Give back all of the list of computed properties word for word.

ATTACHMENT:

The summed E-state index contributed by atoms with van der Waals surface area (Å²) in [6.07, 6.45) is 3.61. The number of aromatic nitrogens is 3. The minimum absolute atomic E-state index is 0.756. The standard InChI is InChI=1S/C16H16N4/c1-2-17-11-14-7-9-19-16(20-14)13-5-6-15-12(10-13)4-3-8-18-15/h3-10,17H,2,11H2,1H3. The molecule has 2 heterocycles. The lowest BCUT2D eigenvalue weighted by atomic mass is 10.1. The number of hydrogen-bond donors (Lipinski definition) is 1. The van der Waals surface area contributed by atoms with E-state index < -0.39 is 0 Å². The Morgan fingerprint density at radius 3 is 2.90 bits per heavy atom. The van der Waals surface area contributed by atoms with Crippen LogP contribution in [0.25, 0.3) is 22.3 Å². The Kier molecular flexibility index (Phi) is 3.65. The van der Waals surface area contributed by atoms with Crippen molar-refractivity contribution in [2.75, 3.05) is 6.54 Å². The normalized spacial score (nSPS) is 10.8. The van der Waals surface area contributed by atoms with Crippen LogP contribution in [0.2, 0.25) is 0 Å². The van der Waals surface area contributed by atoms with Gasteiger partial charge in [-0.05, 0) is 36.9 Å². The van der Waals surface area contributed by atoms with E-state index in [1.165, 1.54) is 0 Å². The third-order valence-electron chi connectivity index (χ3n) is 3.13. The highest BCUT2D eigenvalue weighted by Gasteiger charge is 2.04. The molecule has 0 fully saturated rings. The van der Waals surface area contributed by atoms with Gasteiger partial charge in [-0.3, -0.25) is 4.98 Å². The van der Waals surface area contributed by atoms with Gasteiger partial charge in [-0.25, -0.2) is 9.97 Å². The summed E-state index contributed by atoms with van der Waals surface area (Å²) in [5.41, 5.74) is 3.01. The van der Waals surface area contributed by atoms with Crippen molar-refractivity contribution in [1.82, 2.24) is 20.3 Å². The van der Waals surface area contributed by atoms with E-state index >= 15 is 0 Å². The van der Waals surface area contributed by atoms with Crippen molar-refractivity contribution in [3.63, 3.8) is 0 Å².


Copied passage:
The summed E-state index contributed by atoms with van der Waals surface area (Å²) in [6.07, 6.45) is 3.61. The number of aromatic nitrogens is 3. The minimum absolute atomic E-state index is 0.756. The standard InChI is InChI=1S/C16H16N4/c1-2-17-11-14-7-9-19-16(20-14)13-5-6-15-12(10-13)4-3-8-18-15/h3-10,17H,2,11H2,1H3. The molecule has 2 heterocycles. The lowest BCUT2D eigenvalue weighted by atomic mass is 10.1. The number of hydrogen-bond donors (Lipinski definition) is 1. The van der Waals surface area contributed by atoms with E-state index < -0.39 is 0 Å². The Morgan fingerprint density at radius 3 is 2.90 bits per heavy atom. The van der Waals surface area contributed by atoms with Crippen LogP contribution in [0.25, 0.3) is 22.3 Å². The Kier molecular flexibility index (Phi) is 3.65. The van der Waals surface area contributed by atoms with Crippen molar-refractivity contribution in [2.75, 3.05) is 6.54 Å². The normalized spacial score (nSPS) is 10.8. The van der Waals surface area contributed by atoms with Crippen LogP contribution in [0.2, 0.25) is 0 Å². The van der Waals surface area contributed by atoms with Gasteiger partial charge in [-0.05, 0) is 36.9 Å². The van der Waals surface area contributed by atoms with E-state index in [1.165, 1.54) is 0 Å². The third-order valence-electron chi connectivity index (χ3n) is 3.13. The highest BCUT2D eigenvalue weighted by Gasteiger charge is 2.04. The molecule has 0 fully saturated rings. The van der Waals surface area contributed by atoms with Gasteiger partial charge in [-0.3, -0.25) is 4.98 Å². The van der Waals surface area contributed by atoms with Gasteiger partial charge in [-0.25, -0.2) is 9.97 Å². The summed E-state index contributed by atoms with van der Waals surface area (Å²) in [5.41, 5.74) is 3.01. The van der Waals surface area contributed by atoms with Crippen molar-refractivity contribution in [1.82, 2.24) is 20.3 Å². The van der Waals surface area contributed by atoms with E-state index >= 15 is 0 Å². The van der Waals surface area contributed by atoms with Crippen molar-refractivity contribution in [3.63, 3.8) is 0 Å².